Lignin oxidation products in soil, dripwater and speleothems from four different sites in New Zealand

Heidke, Inken, Hartland, Adam, Scholz, Denis, Pearson, Andrew, Hellstrom, John, Breitenbach, Sebastian and Hoffmann, Thorsten (2021) Lignin oxidation products in soil, dripwater and speleothems from four different sites in New Zealand. Biogeosciences, 18 (7). pp. 2289-2300. ISSN 1726-4189

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Lignin oxidation products (LOPs) are widely used as vegetation proxies in climate archives, such as sediment and peat cores. The total LOP concentration, Σ8, provides information on the abundance of vegetation, while the ratios C/V and S/V of the different LOP groups also provide information on the type of vegetation. Recently, LOP analysis has been successfully applied to speleothem archives. However, there are many open questions concerning the transport and microbial degradation of LOPs on their way from the soil into the cave system. These processes could potentially alter the original source-dependent LOP signals, in particular the C/V and S/V ratios, and thus complicate their interpretation in terms of past vegetation changes. We analyzed LOPs in leaf litter and different soil horizons as well as dripwater and flowstone samples from four different cave sites from different vegetation zones in New Zealand using ultrahigh-performance liquid chromatography coupled to high-resolution mass spectrometry. We test whether the original source-dependent LOP signal of the overlying vegetation is preserved and can be recovered from flowstone samples and investigate how the signal is altered by the transport from the soil to the cave. The LOP concentrations range from mg g−1 in the soil to ng g−1 in the flowstones. Our results demonstrate that, from the soil to the flowstone, the C/V and S/V ratios both increase, while the total lignin content, Σ8, strongly decreases. This shows that the LOP signal is strongly influenced by both transport and degradation processes. Nevertheless, the relative LOP signal from the overlying soil at the different cave sites is preserved in the flowstone. We emphasize that for the interpretation of C/V and S/V ratios in terms of past vegetation changes, it is important to compare only samples of the same type (e.g., speleothem, dripwater or soil) and to evaluate only relative variations.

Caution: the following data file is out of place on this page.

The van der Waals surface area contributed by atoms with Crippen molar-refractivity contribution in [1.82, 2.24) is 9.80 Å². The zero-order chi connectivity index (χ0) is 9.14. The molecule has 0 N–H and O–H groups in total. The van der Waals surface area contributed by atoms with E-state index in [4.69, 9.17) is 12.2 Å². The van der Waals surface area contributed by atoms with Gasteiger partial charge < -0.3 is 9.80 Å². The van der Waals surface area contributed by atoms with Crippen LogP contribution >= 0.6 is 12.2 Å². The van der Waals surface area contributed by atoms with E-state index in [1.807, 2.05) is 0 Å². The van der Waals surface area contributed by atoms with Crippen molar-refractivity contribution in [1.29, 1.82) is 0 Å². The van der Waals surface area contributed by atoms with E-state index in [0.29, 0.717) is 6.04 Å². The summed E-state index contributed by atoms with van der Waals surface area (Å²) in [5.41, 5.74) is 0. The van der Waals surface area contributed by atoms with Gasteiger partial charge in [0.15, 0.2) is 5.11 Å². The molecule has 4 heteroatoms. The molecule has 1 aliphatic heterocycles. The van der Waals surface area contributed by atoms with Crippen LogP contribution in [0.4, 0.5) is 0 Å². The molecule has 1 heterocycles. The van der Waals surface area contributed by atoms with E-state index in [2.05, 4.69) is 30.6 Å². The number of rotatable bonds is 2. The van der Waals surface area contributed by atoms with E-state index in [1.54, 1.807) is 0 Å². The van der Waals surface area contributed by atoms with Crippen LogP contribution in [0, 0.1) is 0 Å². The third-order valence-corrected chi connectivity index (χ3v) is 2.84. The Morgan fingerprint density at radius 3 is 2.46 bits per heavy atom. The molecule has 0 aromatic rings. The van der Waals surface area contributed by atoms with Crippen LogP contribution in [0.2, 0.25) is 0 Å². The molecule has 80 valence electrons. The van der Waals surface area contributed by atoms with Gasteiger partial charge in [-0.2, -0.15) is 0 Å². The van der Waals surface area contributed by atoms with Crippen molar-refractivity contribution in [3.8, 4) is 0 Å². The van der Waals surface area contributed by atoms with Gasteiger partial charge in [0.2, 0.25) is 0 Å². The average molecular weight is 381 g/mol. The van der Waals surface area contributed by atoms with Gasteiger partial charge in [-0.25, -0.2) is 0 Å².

Item Type: Article
Additional Information: Funding information: Denis Scholz received funding from the German Research Foundation (grant nos. SCHO 1274/9-1 and SCHO 1274/11-1). This study received funding through a Marie Skłodowska-Curie grant (agreement no. 691037) from the European Union’s Horizon 2020 Research and Innovation program, a Marsden Fund grant (no. UOW1403), and a Rutherford Discovery Fellowship (no. RDF-UOW1601) to Adam Hartland. This open-access publication was funded by Johannes Gutenberg University Mainz.
Subjects: F800 Physical and Terrestrial Geographical and Environmental Sciences
Department: Faculties > Engineering and Environment > Geography and Environmental Sciences
Depositing User: Elena Carlaw
Date Deposited: 16 Apr 2021 08:22
Last Modified: 31 Jul 2021 15:50

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